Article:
Attention-deficit hyperactivity disorder pathophysiology

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ADHD appears to be highly heritable, although one-fifth of all cases are caused by trauma or exposure to toxins. Evidence suggests that ADHD is a heterogeneous disorder, meaning that several causes could create very similar symptomology.[1] Although there is evidence for dopamine abnormalities in ADHD, it is not clear whether abnormalities of the dopamine system are a molecular abnormality of ADHD or a secondary consequence of ADHD.



  • The exact pathogenesis of ADHD is not fully understood. It is believed that ADHD is caused by a complex interaction between genetic and environmental factors.[2] A meta-analysis of studies of functional and structural magnetic resonance imaging has identified several pathologies[3].


  • Common genetic variation accounts for around 75% of cases of ADHD.[4] Loci on chromosomes 7, 11, 12, 15, 16, and 17 are associated with ADHD, likely indicating that ADHD does not follow the traditional model of an hereditary disease.[2]

Dopamine Levels and Blood Circulation

  • It is likely not the dopamine transporter levels that indicate the presence of ADHD, but the brain's ability to produce dopamine itself. ADHD patients show lower levels of dopamine than healthy subjects across the board. Further, plasma homovanillic acid, an index of dopamine levels, is inversely related not only to childhood ADHD symptoms in adult psychiatric patients, but to "childhood learning problems" in healthy subjects as well.[10]

Glucose Metabolism

  • An early PET scan study found that global cerebral glucose metabolism was 8.1% lower in medication-naive adults who had been diagnosed as ADHD while children. The image on the left illustrates glucose metabolism in the brain of a "normal" adult while doing an assigned auditory attention task; the image on the right illustrates the areas of activity in the brain of an adult who had been diagnosed with ADHD as a child when given that same task. (These are not pictures of individual brains, which would contain substantial overlap, but rather images constructed to illustrate group-level differences.)
  • Additionally, the regions with the greatest deficit of activity in the ADHD patients (relative to the controls) included the premotor cortex and the superior prefrontal cortex.[11] ADHD symptoms are likely the result of impaired activity in specific regions of the brain, rather than a broad, global deficit.
PET scans of glucose metabolism in the brains of a normal adult (left) compared to an adult diagnosed with ADHD (right).[11] "This PET scan was taken from Zametkin's landmark 1990 study, which found lower glucose metabolism, in the brains of patients with ADHD who had never taken medication. Scans were taken while patients were engaging in tasks requiring focused attention. The greatest deficits were found in the premotor cortex and superior prefrontal cortex."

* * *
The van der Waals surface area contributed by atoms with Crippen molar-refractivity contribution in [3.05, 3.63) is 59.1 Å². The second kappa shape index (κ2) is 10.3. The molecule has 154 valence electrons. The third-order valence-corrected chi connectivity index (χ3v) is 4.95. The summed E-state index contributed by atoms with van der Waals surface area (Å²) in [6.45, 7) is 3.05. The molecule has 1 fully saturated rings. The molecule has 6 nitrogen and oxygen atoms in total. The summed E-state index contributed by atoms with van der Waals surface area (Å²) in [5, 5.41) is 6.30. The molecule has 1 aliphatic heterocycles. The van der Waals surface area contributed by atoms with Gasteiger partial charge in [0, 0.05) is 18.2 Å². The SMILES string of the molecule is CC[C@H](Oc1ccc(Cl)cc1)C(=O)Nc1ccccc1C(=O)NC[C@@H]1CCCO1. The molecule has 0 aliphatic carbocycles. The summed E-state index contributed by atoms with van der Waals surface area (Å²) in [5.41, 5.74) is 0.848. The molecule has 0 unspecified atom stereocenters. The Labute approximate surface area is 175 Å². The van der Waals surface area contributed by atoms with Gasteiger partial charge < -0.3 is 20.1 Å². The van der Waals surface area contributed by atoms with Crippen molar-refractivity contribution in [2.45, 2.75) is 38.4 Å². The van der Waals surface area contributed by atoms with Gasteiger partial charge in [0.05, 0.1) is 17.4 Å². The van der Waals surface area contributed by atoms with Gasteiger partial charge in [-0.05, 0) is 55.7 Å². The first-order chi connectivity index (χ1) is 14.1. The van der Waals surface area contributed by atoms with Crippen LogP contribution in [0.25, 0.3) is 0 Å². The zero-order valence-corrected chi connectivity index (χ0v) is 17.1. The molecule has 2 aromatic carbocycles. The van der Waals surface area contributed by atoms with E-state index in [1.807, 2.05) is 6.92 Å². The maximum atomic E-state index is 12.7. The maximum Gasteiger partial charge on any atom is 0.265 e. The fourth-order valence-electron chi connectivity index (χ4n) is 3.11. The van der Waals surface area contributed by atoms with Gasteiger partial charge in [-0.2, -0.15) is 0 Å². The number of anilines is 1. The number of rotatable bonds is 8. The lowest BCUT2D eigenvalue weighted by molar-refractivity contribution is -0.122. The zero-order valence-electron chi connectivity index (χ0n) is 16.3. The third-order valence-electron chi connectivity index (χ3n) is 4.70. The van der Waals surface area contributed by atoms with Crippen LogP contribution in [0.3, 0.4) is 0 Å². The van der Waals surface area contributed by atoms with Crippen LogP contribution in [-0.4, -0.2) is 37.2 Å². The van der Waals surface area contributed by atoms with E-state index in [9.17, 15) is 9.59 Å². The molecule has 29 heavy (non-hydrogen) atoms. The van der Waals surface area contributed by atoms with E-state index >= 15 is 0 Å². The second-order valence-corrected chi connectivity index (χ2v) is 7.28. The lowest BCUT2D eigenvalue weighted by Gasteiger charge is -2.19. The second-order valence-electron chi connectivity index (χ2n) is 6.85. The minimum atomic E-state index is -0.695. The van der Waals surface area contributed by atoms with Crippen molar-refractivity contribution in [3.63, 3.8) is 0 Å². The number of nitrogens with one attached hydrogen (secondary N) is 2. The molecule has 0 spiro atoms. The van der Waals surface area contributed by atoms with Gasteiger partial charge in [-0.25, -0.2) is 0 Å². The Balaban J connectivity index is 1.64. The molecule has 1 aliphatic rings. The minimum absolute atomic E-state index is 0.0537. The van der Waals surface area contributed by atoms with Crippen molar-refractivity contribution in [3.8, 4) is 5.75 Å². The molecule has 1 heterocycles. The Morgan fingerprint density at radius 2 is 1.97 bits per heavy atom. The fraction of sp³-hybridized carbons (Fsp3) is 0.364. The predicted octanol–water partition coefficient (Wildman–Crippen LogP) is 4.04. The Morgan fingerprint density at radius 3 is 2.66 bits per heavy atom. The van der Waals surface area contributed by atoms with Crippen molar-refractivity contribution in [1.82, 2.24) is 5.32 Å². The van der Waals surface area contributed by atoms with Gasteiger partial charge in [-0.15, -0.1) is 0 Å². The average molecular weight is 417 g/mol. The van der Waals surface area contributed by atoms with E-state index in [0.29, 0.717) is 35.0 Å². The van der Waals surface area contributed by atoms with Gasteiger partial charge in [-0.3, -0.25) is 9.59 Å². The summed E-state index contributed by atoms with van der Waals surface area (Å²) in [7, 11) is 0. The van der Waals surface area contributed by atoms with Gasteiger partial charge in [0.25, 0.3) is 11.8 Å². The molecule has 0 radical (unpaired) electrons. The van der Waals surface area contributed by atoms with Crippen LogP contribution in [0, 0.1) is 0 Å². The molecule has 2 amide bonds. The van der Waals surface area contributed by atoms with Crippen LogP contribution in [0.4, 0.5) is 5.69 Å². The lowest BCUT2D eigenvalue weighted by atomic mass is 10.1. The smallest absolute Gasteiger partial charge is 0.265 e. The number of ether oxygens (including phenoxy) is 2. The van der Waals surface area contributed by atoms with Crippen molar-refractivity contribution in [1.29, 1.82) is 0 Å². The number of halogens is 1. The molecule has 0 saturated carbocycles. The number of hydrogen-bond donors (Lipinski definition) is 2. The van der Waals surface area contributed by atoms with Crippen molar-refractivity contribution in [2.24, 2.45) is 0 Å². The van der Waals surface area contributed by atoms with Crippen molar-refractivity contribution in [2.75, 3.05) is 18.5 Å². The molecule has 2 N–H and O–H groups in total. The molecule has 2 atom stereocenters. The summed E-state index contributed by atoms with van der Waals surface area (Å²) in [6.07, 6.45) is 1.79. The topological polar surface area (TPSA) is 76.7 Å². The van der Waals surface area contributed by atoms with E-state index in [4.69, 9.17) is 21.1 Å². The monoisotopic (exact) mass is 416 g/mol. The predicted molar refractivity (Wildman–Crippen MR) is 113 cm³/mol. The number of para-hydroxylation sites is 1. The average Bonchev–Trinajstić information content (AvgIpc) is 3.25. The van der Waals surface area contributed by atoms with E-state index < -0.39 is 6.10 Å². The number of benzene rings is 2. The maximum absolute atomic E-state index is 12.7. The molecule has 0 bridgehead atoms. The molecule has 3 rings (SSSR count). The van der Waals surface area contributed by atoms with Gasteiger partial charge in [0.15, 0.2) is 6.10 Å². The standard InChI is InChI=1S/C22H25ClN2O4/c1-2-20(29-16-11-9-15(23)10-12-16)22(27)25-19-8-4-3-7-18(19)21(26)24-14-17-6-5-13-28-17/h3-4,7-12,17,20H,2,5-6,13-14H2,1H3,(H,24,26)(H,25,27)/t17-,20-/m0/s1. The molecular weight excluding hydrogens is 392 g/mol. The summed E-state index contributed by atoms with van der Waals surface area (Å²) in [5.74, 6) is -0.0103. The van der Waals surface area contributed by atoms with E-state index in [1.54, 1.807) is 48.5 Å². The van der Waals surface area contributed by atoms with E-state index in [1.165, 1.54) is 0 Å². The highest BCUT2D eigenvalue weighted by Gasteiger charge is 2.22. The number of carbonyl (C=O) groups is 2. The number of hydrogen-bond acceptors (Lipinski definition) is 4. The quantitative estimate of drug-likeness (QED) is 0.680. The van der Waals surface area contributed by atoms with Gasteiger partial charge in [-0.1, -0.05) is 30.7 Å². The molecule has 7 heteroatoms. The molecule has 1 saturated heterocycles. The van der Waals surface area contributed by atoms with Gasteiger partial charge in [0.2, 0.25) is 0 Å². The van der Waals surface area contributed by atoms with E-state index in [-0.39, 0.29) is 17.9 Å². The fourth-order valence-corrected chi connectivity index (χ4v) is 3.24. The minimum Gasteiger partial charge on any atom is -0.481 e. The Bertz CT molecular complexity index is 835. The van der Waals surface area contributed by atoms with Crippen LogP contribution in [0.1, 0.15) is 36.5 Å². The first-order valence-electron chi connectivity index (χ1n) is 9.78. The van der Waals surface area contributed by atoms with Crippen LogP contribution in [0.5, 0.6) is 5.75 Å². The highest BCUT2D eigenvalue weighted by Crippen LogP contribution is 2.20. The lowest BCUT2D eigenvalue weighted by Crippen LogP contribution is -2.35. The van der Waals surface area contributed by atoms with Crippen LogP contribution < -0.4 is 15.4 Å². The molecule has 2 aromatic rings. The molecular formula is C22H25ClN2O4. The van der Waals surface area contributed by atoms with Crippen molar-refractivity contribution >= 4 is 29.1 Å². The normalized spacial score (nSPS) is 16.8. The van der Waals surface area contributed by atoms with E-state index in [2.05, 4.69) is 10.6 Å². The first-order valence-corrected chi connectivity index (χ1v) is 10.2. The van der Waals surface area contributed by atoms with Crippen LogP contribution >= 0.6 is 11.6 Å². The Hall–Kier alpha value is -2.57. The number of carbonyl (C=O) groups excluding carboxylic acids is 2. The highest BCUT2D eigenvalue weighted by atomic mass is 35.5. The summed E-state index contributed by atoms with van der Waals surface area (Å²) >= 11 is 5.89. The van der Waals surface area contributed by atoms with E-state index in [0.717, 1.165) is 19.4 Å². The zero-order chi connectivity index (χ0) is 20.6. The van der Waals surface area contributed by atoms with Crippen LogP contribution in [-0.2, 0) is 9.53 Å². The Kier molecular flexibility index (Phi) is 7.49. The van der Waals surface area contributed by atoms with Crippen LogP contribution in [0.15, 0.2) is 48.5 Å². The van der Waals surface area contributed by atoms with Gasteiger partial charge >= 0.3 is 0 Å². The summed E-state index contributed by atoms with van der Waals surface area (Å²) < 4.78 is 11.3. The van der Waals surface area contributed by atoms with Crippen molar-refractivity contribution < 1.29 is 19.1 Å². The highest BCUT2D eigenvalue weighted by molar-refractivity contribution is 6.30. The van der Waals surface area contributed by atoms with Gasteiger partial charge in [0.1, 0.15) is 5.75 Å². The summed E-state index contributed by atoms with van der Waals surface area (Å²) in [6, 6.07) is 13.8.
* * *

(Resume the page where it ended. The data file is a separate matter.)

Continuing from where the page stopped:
Associated Conditions


  1. Barkley, Russel A. "Attention-Deficit/Hyperactivity Disorder: Nature, Course, Outcomes, and Comorbidity". Retrieved 2006-06-26.
  2. 2.0 2.1 M. T. Acosta, M. Arcos-Burgos, M. Muenke (2004). "Attention deficit/hyperactivity disorder (ADHD): Complex phenotype, simple genotype?". Genetics in Medicine 6 (1): 1–15.
  3. Norman LJ, Carlisi C, Lukito S, Hart H, Mataix-Cols D, Radua J; et al. (2016). "Structural and Functional Brain Abnormalities in Attention-Deficit/Hyperactivity Disorder and Obsessive-Compulsive Disorder: A Comparative Meta-analysis". JAMA Psychiatry. 73 (8): 815–825. doi:10.1001/jamapsychiatry.2016.0700. PMID 27276220.
  4. 4.0 4.1 Cross-Disorder Group of the Psychiatric Genomics Consortium. "Genetic relationship between five psychiatric disorders estimated from genome-wide SNPs." Nat Genet. (2013). 45(9):984-94. doi: 10.1038/ng.2711. Epub 2013 Aug 11.
  5. Briars, L., & Todd, T. (2016). A Review of Pharmacological Management of Attention-Deficit/Hyperactivity Disorder. The Journal of Pediatric Pharmacology and Therapeutics : JPPT, 21(3), 192–206.
  6. M. F. Wells, R. D. Wimmer, L. I. Schmitt, G. Feng, M. M. Halassa. (2016). "Thalamic reticular impairment underlies attention deficit in Ptchd1Y/− mice." Nature 532: 58-63.
  7. Lou HC, Andresen J, Steinberg B, McLaughlin T, Friberg L. "The striatum in a putative cerebral network activated by verbal awareness in normals and in ADHD children." Eur J Neurol. 1998 Jan;5(1):67–74. PMID 10210814
  8. Dougherty DD, Bonab AA, Spencer TJ, Rauch SL, Madras BK, Fischman AJ (1999). "Dopamine transporter density in patients with attention deficit hyperactivity disorder". Lancet. 354 (9196): 2132–-33. PMID 10609822.
  9. Dresel SH, Kung MP, Plössl K, Meegalla SK, Kung HF (1998). "Pharmacological effects of dopaminergic drugs on in vivo binding of [99mTc]TRODAT-1 to the central dopamine transporters in rats". European journal of nuclear medicine. 25 (1): 31–9. PMID 9396872.
  10. Coccaro EF, Hirsch SL, Stein MA (2007). "Plasma homovanillic acid correlates inversely with history of learning problems in healthy volunteer and personality disordered subjects". Psychiatry research. 149 (1–3): 297–302. doi:10.1016/j.psychres.2006.05.009. PMID 17113158.
  11. 11.0 11.1 Zametkin AJ, Nordahl TE, Gross M, et al. "Cerebral glucose metabolism in adults with hyperactivity of childhood onset." N Engl J Med. 1990 November 15;323(20):1361–6. PMID 2233902
  12. National Institute of Mental Health (NIH). (2016). "Attention Deficit Hyperactivity Disorder."

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